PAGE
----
On the coast of an island off the Norwegian coast of the North Sea, engineers are building a graveyard for unwanted greenhouse gases.
The future terminal is to pump tons of liquefied carbon dioxide trapped at the top of factory pipes across Europe into cavities deep under the seabed. The aim of the project in the western municipality of Oygarden is to prevent gas from escaping into the atmosphere. This will help stop global warming.
“This is the world’s first open access transport and storage infrastructure. All CO₂ will be redirected for safe processing, transportation and then permanent storage,” said Sverre Overa, project leader, in an interview with Agence France-Presse.
So, carbon from a cement plant and an energy-from-waste plant in the Oslo region will be sent to the site.
In addition, the country’s authorities have already invited foreign firms to send their CO₂ emissions to be buried in a safe place.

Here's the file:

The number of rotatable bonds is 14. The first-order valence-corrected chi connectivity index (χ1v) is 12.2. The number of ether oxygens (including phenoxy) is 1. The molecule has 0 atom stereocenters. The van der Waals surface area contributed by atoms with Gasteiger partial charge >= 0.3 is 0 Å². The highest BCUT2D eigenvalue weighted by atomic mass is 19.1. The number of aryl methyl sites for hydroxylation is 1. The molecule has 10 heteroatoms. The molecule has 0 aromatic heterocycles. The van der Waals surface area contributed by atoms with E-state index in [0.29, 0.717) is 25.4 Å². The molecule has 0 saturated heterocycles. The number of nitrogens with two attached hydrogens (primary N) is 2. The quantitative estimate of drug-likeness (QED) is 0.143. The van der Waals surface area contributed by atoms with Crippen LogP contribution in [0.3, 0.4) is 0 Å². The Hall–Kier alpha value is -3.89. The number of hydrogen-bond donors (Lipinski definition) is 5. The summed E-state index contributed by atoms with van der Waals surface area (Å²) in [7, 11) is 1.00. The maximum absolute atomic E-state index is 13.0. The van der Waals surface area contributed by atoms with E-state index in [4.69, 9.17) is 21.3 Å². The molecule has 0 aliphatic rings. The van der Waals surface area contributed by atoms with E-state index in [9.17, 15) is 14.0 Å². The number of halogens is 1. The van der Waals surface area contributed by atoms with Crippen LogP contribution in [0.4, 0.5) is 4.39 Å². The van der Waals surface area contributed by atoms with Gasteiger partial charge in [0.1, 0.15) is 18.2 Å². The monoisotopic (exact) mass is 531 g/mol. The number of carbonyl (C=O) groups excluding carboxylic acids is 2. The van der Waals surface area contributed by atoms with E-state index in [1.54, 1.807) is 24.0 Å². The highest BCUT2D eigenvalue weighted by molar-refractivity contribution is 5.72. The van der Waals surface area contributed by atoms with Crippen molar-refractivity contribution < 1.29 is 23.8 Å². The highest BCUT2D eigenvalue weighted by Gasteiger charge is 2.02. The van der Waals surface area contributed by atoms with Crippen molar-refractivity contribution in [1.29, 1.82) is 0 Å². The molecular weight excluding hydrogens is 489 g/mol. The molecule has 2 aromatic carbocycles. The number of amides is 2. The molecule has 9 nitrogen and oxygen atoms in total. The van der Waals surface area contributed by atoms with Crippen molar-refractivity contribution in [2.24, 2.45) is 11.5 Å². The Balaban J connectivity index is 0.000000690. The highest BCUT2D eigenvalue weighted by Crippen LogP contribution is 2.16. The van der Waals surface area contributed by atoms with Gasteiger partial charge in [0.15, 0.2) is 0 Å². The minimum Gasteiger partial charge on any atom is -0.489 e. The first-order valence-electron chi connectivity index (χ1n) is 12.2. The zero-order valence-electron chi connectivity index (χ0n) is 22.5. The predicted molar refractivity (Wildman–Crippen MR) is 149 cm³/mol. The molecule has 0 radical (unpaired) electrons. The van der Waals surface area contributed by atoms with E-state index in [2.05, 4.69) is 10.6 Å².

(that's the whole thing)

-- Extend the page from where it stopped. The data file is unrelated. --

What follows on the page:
Using the technology to capture and store carbon is not a new idea, but despite generous subsidies, it has never caught on. Mainly because it is very expensive.
According to the industry’s Global CCS Institute, there are only a couple of dozen active CCS projects in the world.
On Monday, Northern Lights partners announced the first cross-border commercial agreement. From 2025, it will capture 800,000 tonnes of CO₂ annually at a plant in Holland owned by Norwegian fertilizer manufacturer Yara. The carbon dioxide will then be sent to Aigarden and stored there.
Norway is the largest producer of hydrocarbons in Western Europe, but the country is actively using CO₂ storage technologies on the continent, especially in depleted oil fields in the North Sea. The government has already funded 80% of the infrastructure with €1.7bn as part of a broader government plan to develop the technology.